Thursday, December 2, 2010

Cultural Studies' primordial soup: 1950's working class England and some influences from the continent


One way to understand the inception of Cultural Studies is to take a close look at the historical and social circumstances surrounding its birth in the 1950's.

1950's british economy was turning more and more 'affluent' with unemployment decreasing and with the working-class joining the consumerist celebration which promised to better everyone's life with more and better products. The disjuncture of blue and white collar workers was slowly diminishing both in the economical sense and the geographical sense with new housing programs. But also meant the fragmentation of the traditional working class community life which was replaced by submission to what the Frankfurt school termed as the "culture industry". This led to the perception of culture as a dynamic process with a direct, previously denied, relation to politics. This led the first cultural studies researchers to examine culture in terms of its political functions. Antonio Gramsci's constitutive term of "hegemony", invisible domination, was widely influential and was turned into cultural studies' prime area of concern. Cultural studies began then to examine the way certain discourse formations were functioning and gaining dominance in society to the point of presenting themselves as ultimately "right" or "natural', what is known, following Foucault, as "articulation". With society losing its "natural" characteristics, hegemony as a culturally formative function was subjected to the critique of cultural studies.

Cultural studies' initial tendencies were towards semiotic analysis of cultural products and texts, the production, circulation and function in society. Another rising analytic tradition in the 70's cultural studies was that of structuralism and the examination of individuals as constructs of ideology and cultural formation. Ideology, following Althusser, was seen as the mechanism which reproduces the cooperation of subaltern classes with the exploitative capitalistic relation of production by means of "naturalizing" what is essentially a human contingent assembly of socio-political relations. Ideology according to this view is a mirroring function which in a sense "tells" the individual who he is, and consequently, how he should behave.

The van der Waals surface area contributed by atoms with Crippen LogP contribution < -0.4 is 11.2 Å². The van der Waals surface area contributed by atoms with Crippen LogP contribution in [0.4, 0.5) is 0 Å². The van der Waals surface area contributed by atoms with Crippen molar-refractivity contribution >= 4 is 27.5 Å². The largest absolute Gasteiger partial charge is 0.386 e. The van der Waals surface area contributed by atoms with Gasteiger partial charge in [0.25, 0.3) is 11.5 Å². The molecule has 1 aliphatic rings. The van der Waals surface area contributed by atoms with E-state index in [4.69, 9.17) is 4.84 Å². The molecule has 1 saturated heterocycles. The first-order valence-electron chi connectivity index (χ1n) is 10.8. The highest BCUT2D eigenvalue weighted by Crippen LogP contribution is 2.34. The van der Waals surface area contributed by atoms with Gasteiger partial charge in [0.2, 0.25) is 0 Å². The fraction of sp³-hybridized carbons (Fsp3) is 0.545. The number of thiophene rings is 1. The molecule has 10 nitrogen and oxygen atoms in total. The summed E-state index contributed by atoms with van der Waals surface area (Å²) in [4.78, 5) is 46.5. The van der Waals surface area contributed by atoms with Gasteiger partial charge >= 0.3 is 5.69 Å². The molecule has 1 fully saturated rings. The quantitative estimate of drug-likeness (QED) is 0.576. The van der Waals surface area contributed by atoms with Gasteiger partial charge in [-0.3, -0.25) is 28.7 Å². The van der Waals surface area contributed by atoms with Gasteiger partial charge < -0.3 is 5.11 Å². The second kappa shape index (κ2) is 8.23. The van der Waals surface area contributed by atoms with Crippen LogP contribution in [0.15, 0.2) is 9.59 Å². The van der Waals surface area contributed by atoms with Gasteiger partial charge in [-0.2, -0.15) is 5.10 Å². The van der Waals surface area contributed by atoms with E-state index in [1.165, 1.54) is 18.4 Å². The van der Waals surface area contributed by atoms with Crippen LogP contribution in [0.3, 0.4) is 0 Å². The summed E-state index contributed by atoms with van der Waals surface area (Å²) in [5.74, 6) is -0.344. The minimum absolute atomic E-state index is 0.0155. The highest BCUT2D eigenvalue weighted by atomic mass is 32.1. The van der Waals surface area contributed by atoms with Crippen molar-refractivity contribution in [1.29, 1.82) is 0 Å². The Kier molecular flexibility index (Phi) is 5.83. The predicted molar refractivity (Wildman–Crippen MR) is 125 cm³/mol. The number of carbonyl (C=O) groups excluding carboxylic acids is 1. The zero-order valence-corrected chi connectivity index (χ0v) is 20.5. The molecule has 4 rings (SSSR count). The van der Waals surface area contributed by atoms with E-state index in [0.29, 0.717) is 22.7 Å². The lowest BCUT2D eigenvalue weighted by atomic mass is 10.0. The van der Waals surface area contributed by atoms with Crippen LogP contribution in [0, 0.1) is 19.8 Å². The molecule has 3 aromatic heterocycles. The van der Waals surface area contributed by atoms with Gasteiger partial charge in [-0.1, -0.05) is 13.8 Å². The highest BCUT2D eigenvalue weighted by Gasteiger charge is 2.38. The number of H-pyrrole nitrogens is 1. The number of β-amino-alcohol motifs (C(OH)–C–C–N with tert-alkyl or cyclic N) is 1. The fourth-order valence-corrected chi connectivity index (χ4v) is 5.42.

When these continental theories met with the aforesaid changes in the English working class life, cultural studies found their initial steps as a both academic and politic movement. But these forms of critical engagement did not last long, and cultural studies soon moved on to reject some of the ingredients of old Neo-Marxist French thought such as Althusser, as described in the following articles.   



Aside from Gramsci, theoretical legacies inherited from the continent such as those of Althusser of Foucault did not gain much heed on the British side of cultural studies for their too theoretical, too deterministic tendencies which were quelled with the little more "down to earth" tendencies of cultural studies. That being said, the structuralist as well as poststructuralist traditions definitely left their mark on cultural studies, especially the notion of meaning as constructed out of difference with other meanings and not by a direct referential relation to reality. Such notions were developed into an interest in the function, as well as evolution and mutation, of cultural signifiers that were perceived in their polysemity. Cultural studies also saw the "play of signs" as essentially a political one in the form of no less than a struggle over meaning.     

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